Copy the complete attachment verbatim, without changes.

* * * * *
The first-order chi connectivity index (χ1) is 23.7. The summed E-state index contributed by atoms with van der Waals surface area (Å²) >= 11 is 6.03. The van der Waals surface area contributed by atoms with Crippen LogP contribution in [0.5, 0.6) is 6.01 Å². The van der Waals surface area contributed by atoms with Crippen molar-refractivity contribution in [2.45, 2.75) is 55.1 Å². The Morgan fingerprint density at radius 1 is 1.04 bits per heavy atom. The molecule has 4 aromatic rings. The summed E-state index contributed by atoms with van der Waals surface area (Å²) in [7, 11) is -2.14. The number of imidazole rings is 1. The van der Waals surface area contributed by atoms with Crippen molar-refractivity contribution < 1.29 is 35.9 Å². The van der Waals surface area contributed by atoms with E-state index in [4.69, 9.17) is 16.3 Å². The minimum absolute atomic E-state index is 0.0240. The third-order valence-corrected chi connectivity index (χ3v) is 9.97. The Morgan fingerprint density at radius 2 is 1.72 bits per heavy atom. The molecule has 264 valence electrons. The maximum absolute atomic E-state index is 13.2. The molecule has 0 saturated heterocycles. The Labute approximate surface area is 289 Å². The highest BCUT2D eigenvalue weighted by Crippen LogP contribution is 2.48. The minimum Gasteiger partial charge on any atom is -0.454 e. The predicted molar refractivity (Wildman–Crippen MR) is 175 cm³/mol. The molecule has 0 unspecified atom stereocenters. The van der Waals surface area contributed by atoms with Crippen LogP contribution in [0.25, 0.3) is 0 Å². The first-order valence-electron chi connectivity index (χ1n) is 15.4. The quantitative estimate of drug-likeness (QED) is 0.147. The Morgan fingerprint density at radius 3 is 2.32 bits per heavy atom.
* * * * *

The first-order chi connectivity index (χ1) is 23.7. The summed E-state index contributed by atoms with van der Waals surface area (Å²) >= 11 is 6.03. The van der Waals surface area contributed by atoms with Crippen LogP contribution in [0.5, 0.6) is 6.01 Å². The van der Waals surface area contributed by atoms with Crippen molar-refractivity contribution in [2.45, 2.75) is 55.1 Å². The Morgan fingerprint density at radius 1 is 1.04 bits per heavy atom. The molecule has 4 aromatic rings. The summed E-state index contributed by atoms with van der Waals surface area (Å²) in [7, 11) is -2.14. The number of imidazole rings is 1. The van der Waals surface area contributed by atoms with Crippen molar-refractivity contribution < 1.29 is 35.9 Å². The van der Waals surface area contributed by atoms with E-state index in [4.69, 9.17) is 16.3 Å². The minimum absolute atomic E-state index is 0.0240. The third-order valence-corrected chi connectivity index (χ3v) is 9.97. The Morgan fingerprint density at radius 2 is 1.72 bits per heavy atom. The molecule has 264 valence electrons. The maximum absolute atomic E-state index is 13.2. The molecule has 0 saturated heterocycles. The Labute approximate surface area is 289 Å². The highest BCUT2D eigenvalue weighted by Crippen LogP contribution is 2.48. The minimum Gasteiger partial charge on any atom is -0.454 e. The predicted molar refractivity (Wildman–Crippen MR) is 175 cm³/mol. The molecule has 0 unspecified atom stereocenters. The van der Waals surface area contributed by atoms with Crippen LogP contribution in [0.25, 0.3) is 0 Å². The first-order valence-electron chi connectivity index (χ1n) is 15.4. The quantitative estimate of drug-likeness (QED) is 0.147. The Morgan fingerprint density at radius 3 is 2.32 bits per heavy atom.